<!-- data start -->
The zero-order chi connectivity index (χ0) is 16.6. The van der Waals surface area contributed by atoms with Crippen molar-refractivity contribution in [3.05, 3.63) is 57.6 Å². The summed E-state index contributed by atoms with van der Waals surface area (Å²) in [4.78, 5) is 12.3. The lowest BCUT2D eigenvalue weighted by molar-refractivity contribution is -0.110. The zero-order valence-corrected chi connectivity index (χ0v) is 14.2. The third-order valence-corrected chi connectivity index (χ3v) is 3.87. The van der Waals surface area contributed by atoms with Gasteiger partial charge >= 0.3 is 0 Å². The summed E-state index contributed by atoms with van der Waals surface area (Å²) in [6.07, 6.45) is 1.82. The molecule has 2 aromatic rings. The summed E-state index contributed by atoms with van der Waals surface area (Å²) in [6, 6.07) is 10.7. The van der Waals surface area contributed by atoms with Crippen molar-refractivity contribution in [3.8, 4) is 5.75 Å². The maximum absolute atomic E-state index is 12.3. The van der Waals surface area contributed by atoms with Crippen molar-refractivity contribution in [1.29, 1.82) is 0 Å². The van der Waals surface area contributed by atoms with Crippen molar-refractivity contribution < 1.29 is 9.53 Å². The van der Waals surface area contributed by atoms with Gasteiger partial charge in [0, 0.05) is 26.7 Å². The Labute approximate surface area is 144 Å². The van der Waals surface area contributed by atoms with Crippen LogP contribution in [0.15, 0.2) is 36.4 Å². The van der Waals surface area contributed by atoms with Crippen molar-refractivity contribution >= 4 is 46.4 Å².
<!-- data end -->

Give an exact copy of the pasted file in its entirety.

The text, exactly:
The zero-order chi connectivity index (χ0) is 16.6. The van der Waals surface area contributed by atoms with Crippen molar-refractivity contribution in [3.05, 3.63) is 57.6 Å². The summed E-state index contributed by atoms with van der Waals surface area (Å²) in [4.78, 5) is 12.3. The lowest BCUT2D eigenvalue weighted by molar-refractivity contribution is -0.110. The zero-order valence-corrected chi connectivity index (χ0v) is 14.2. The third-order valence-corrected chi connectivity index (χ3v) is 3.87. The van der Waals surface area contributed by atoms with Gasteiger partial charge >= 0.3 is 0 Å². The summed E-state index contributed by atoms with van der Waals surface area (Å²) in [6.07, 6.45) is 1.82. The molecule has 2 aromatic rings. The summed E-state index contributed by atoms with van der Waals surface area (Å²) in [6, 6.07) is 10.7. The van der Waals surface area contributed by atoms with Crippen molar-refractivity contribution in [3.8, 4) is 5.75 Å². The maximum absolute atomic E-state index is 12.3. The van der Waals surface area contributed by atoms with Crippen molar-refractivity contribution in [1.29, 1.82) is 0 Å². The van der Waals surface area contributed by atoms with Crippen molar-refractivity contribution < 1.29 is 9.53 Å². The van der Waals surface area contributed by atoms with Gasteiger partial charge in [0, 0.05) is 26.7 Å². The Labute approximate surface area is 144 Å². The van der Waals surface area contributed by atoms with Crippen LogP contribution in [0.15, 0.2) is 36.4 Å². The van der Waals surface area contributed by atoms with Crippen molar-refractivity contribution >= 4 is 46.4 Å².